Duchies in England
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The two current duchies in England are the Duchy of Cornwall and the Duchy of Lancaster. Unlike historic duchies, these are no longer coextensive with a distinct geographic area, though they originate in the palatine counties of Cornwall and Lancaster. Rather, they are "Crown bodies," regulated by Acts of Parliament, that have some of the powers of a corporation or trust. They invest primarily in land, and their income is payable either to the monarch or the monarch's eldest son.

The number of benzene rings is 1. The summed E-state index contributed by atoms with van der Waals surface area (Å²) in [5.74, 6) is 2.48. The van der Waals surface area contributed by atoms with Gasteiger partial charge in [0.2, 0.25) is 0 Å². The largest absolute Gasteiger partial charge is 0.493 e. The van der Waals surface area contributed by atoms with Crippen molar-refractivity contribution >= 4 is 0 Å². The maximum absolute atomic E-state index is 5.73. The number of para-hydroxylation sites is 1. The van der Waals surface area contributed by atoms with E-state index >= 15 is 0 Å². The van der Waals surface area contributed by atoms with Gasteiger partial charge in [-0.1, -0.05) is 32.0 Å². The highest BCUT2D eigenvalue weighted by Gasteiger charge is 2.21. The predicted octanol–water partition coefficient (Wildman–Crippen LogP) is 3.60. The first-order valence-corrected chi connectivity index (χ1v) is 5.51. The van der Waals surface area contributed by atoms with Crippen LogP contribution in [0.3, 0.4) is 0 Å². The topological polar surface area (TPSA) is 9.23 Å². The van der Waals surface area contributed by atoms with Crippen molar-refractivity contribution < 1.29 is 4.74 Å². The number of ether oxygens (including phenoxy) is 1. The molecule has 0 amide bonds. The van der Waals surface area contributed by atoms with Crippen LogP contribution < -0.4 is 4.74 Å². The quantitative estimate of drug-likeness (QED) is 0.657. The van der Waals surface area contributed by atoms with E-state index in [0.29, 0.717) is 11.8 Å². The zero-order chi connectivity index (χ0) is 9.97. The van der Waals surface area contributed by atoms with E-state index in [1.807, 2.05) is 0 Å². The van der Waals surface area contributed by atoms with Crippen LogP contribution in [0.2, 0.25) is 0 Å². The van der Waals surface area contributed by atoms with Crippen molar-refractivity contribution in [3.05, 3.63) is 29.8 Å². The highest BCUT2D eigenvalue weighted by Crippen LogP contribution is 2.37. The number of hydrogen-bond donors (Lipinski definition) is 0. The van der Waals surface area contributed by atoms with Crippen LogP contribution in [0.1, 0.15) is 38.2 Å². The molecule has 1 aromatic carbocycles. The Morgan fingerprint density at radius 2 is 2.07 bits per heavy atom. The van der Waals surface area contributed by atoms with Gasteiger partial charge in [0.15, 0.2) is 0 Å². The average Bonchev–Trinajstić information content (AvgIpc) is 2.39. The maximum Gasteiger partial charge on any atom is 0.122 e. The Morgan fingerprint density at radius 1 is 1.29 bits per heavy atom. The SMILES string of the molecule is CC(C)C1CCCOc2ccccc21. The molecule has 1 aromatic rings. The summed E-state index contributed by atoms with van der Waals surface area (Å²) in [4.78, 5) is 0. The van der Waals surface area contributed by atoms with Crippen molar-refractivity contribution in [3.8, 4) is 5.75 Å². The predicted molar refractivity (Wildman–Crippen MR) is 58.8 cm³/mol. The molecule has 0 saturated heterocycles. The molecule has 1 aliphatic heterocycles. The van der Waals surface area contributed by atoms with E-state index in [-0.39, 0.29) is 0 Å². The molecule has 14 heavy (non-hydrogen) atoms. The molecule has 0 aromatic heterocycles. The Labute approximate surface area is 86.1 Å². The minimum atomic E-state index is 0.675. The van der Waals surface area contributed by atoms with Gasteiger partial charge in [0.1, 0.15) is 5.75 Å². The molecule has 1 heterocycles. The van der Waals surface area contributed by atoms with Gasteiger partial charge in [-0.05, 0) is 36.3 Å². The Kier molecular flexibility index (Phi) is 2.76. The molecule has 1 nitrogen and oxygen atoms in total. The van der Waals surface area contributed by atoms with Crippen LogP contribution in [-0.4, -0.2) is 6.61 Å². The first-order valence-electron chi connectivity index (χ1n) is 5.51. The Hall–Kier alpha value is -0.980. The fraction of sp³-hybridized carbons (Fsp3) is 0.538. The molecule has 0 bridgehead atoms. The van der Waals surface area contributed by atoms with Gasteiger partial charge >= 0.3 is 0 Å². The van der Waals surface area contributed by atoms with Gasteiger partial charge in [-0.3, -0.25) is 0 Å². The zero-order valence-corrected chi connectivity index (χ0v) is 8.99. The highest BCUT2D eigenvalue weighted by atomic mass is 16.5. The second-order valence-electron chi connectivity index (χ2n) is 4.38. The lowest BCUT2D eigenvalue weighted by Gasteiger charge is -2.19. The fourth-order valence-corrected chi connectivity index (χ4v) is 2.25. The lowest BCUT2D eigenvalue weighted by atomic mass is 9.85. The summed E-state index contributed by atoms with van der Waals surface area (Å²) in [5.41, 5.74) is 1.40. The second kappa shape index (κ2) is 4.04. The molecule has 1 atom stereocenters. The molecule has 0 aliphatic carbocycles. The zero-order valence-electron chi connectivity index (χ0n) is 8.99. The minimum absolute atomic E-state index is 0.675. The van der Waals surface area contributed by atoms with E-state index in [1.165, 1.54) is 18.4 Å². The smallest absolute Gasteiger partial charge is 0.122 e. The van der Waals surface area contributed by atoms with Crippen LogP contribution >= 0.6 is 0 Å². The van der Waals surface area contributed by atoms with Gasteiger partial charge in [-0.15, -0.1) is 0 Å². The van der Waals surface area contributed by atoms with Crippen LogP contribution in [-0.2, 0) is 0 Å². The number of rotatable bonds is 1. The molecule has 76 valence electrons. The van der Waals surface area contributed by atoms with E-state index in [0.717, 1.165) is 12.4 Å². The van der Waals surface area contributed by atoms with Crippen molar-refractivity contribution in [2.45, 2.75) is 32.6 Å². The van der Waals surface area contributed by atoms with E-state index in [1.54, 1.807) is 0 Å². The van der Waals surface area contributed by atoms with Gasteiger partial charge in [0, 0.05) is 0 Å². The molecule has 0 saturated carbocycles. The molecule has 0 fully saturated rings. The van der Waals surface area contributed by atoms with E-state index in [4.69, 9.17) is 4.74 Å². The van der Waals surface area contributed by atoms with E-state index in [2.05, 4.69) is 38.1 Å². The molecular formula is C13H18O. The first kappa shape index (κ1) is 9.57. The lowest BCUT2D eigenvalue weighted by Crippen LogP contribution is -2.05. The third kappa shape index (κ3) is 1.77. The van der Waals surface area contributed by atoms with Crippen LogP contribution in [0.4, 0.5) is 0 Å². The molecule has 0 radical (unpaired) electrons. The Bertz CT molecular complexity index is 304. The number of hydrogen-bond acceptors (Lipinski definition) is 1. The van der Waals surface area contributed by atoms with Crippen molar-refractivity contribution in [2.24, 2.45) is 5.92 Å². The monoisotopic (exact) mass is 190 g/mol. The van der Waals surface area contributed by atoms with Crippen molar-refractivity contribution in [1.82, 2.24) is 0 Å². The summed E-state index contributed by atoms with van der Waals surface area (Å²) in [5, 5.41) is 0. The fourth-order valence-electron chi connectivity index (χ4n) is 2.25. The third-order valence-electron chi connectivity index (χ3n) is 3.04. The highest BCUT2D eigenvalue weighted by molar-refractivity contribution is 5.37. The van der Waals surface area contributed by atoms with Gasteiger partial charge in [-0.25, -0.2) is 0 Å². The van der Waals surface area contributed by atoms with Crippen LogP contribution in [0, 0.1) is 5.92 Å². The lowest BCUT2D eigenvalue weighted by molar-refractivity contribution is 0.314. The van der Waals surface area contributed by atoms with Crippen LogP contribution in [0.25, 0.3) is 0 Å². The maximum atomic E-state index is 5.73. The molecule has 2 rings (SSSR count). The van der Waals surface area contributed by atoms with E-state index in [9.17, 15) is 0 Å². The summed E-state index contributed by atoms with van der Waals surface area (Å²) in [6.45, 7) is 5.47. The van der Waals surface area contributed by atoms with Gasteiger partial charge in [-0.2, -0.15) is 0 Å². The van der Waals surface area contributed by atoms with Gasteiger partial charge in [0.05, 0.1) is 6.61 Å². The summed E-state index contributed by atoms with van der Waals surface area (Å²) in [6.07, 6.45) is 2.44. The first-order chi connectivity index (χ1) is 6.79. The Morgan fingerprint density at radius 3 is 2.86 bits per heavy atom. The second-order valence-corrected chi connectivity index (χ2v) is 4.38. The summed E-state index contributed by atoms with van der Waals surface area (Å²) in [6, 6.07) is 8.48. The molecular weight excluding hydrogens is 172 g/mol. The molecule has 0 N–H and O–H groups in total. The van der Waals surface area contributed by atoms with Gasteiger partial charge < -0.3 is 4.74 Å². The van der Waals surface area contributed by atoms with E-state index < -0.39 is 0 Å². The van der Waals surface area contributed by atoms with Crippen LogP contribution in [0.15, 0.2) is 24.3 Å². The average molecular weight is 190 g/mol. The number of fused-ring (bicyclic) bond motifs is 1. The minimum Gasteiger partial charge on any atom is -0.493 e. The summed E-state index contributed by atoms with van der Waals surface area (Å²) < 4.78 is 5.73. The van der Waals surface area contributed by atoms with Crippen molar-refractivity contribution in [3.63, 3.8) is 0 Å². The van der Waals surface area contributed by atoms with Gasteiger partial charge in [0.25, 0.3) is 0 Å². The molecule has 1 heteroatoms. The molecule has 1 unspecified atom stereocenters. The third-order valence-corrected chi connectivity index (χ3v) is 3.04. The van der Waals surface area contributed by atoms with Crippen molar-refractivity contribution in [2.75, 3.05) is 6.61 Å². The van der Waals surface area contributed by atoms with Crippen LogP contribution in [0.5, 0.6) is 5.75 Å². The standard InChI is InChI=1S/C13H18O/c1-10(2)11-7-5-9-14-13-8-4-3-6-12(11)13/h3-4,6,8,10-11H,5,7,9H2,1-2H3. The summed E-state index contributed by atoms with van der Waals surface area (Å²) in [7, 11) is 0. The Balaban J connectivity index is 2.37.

The Duchy of Cornwall currently owns approximately 141,000 acres (570 km2) in England. This includes just over 2% of the county of Cornwall. The majority of the estate lies elsewhere, with half being on Dartmoor in Devon. The income of the Duchy of Cornwall accrues to the Duke of Cornwall, who is the monarch's eldest son if heir to the throne (and thus currently the Prince of Wales). The estate reported a profit of over £7,800,000 for the year ending March 31, 2002[update].
The Duchy of Lancaster owns approximately 46,500 acres (188 km2) including Lancaster Castle and is administered by a Chancellor. The Chancellor of the Duchy of Lancaster is normally a member of the British Cabinet. The income of the Duchy of Lancaster accrues to the Duke of Lancaster, a title which has been held by the reigning monarch since 1413.